He [Peter Keating] had a promise that the structure he offered would be built as designed. The promise was broken. The love a man for the integrity of his work and his right to preserve it are now considered a vague intangible and an inessential. You have heard the prosecutor say that ... To my country, I wish to give the ten years which I will spend in jail if my country exists no longer. I will spend them in memory and in gratitude for what my country has been.Property rights are a key component of Ayn Rand's political philosophy. She was clear that without property rights (as in a socialist state) all other political rights would disappear. However, in The Fountainhead and elsewhere, she was equally clear that property rights rest on an intellectual and moral foundation. As Toohey said, destroy that foundation and property rights go by the board regardless of parchment laws. The hierarchy of concepts and that valid abstractions are contextual are key elements to Rand's philosophy of Objectivism.
There are numerous adherents to Rand's philosophy who do not understand these key points. They're best referred to as "Obleftivists," since there is little to distinguish them for left-libertarians.
A classic example of Obleftivists "thinking" in terms of floating abstractions is their defense of the Jihad Victory Mosque at Ground Zero builders' "property rights." Not only did they display their lack of understanding of the foundation for property rights but also their complete ignorance of Islam and the nature of warfare.
The controversy over the mosque reached such proportions that Leonard Peikoff spoke on it. He tried to clarify the issue and the nature of property rights. Alas, his efforts largely failed among Obleftivists. They are so enamored with their floating abstractions that they would have handed the global jihad a massive propaganda victory. A victory that would have embolden the jihadists and demoralized their victims.
Let’s start with property rights. Property rights are limited and they are contextual. You cannot do anything you want with property even though it is yours, not if its ramifications objectively entail a threat to the rights of others ...Obleftivists have learned nothing and forgotten nothing from this episode. A recent and ongoing example is the crisis on the southern border. An analogy is often made by defenders of American sovereignty that securing the border is as necessary as locking one's front door. Obleftivists respond that one's home is private property, unlike a two-thousand mile long border zone. So, they say, this is a bad analogy.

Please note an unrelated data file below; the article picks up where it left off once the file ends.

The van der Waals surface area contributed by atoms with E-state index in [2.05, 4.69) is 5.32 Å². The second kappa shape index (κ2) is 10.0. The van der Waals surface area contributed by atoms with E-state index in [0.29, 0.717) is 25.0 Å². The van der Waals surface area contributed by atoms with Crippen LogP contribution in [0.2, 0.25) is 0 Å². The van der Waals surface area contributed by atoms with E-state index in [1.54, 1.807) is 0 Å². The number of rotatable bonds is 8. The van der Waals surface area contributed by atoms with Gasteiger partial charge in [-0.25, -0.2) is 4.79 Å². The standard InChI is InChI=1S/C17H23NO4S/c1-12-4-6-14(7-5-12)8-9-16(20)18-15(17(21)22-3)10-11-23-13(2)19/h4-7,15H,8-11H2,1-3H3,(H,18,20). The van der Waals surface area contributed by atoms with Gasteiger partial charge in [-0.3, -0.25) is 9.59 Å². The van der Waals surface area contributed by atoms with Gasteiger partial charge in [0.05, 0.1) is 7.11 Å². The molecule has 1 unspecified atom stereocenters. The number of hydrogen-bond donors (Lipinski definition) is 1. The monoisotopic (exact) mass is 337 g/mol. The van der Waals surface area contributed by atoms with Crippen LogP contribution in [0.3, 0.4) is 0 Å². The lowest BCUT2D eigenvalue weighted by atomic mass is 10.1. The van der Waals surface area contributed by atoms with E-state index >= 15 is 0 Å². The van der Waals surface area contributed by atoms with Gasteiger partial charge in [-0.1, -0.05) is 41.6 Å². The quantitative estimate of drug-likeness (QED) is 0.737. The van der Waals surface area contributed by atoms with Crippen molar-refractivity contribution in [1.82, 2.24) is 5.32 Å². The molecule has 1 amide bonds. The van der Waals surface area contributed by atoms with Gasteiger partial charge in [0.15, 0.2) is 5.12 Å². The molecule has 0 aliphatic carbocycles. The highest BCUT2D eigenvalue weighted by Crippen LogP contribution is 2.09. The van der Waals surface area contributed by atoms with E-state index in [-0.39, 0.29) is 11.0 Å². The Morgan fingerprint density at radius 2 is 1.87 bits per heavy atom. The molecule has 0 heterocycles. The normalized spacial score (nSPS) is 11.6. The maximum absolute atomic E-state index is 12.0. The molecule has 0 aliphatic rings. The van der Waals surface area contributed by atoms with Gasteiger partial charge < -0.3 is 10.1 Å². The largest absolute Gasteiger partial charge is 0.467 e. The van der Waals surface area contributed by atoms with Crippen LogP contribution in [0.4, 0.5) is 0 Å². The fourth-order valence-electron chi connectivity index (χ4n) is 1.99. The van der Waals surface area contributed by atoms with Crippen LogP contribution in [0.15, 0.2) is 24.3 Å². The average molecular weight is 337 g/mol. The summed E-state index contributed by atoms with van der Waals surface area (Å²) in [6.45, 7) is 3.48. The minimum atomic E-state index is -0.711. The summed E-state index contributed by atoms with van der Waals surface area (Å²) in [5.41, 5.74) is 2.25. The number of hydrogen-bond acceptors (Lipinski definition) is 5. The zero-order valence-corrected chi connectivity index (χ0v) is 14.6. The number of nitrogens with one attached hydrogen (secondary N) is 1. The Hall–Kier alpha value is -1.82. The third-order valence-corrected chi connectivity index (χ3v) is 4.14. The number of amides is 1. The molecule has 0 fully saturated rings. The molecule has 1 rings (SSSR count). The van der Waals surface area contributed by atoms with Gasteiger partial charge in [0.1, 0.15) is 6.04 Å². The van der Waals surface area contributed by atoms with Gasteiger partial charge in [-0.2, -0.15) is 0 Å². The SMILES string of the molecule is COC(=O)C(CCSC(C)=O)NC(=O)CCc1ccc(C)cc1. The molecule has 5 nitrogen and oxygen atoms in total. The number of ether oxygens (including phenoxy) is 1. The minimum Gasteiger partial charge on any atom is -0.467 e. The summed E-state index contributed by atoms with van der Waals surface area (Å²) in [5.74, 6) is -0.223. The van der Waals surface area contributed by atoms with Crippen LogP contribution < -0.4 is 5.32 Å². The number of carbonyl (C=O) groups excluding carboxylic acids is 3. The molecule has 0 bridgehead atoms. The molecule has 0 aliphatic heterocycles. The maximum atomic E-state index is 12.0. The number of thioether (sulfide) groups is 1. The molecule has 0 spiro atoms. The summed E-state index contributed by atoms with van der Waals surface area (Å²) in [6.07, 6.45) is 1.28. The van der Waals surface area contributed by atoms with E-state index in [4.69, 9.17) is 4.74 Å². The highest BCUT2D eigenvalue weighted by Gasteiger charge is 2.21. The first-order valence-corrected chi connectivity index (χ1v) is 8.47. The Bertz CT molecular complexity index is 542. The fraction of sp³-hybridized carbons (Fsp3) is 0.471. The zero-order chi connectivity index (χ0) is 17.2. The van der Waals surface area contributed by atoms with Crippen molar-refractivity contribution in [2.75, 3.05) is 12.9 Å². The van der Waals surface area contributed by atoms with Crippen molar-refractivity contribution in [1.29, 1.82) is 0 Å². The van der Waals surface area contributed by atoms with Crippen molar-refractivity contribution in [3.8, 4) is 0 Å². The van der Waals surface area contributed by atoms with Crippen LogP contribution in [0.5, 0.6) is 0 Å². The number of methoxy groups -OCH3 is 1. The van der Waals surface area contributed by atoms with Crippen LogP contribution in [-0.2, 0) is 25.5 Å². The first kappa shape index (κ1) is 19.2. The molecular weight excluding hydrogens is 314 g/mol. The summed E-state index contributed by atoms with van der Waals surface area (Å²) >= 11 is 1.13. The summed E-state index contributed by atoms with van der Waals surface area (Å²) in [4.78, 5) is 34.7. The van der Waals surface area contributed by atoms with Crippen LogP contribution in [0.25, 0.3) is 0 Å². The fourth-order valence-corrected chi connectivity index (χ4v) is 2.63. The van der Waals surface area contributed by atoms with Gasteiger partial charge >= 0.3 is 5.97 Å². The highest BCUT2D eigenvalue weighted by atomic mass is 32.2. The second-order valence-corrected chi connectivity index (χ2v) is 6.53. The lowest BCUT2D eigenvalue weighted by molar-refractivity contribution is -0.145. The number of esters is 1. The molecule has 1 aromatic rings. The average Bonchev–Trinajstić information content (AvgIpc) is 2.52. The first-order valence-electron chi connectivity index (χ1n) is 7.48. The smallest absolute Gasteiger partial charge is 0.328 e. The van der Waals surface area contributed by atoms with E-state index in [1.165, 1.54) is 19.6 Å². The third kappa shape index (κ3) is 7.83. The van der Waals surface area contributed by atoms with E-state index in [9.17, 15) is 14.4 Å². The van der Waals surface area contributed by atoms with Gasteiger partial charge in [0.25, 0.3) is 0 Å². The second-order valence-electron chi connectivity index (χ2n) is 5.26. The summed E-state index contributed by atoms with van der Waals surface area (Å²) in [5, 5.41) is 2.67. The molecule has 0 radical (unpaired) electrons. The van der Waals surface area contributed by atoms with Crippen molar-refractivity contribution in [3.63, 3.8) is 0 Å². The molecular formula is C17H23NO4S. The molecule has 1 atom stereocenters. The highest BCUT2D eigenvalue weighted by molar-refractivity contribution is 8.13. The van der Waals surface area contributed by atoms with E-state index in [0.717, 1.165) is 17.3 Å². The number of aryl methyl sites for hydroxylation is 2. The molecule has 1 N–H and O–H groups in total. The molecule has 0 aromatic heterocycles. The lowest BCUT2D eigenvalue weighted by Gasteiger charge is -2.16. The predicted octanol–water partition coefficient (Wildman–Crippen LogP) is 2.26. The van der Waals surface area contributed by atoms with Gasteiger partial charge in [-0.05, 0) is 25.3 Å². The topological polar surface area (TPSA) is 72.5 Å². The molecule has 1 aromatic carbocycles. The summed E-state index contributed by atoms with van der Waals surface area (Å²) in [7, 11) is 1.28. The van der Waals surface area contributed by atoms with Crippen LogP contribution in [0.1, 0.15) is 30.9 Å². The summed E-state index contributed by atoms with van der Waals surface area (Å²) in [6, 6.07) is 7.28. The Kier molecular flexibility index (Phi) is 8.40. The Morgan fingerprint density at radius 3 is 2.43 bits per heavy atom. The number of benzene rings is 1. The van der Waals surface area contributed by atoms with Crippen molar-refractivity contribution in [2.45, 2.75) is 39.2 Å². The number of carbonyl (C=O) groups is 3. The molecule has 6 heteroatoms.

In any situation where metaphysical survival is at stake all property rights are out. You have no obligation to respect property rights ... Now, let me give you an analogy if it’s not self-evident. Japanese strike pearl Harbor. We declare war. Japan, the Japanese, are then given a large spread of land in Pearl Harbor to build a temple celebrating — I don’t care what. The Japanese superiority or Shinto peacefulness or — I don’t care what. Now, if you can even conceive of that as justified because of “property rights,” then I say you haven’t a clue what property rights, or individualism, or Objectivism is saying. Because what permitting that amounts to is “Roll over. Kick me. Kill me. I have nothing to say.” Leonard Peikoff, Podcast of June 28, 2010
Actually it's an excellent analogy. What's being related is the need for security to enjoy property or any other value - not that the border zone is private property. In other words, security makes property and property rights possible. Many property owners along the border agree. Their property and lives are being destroyed by invaders. Their government has a moral duty to provide that basic security. The government's refusal to do so is an act of treason.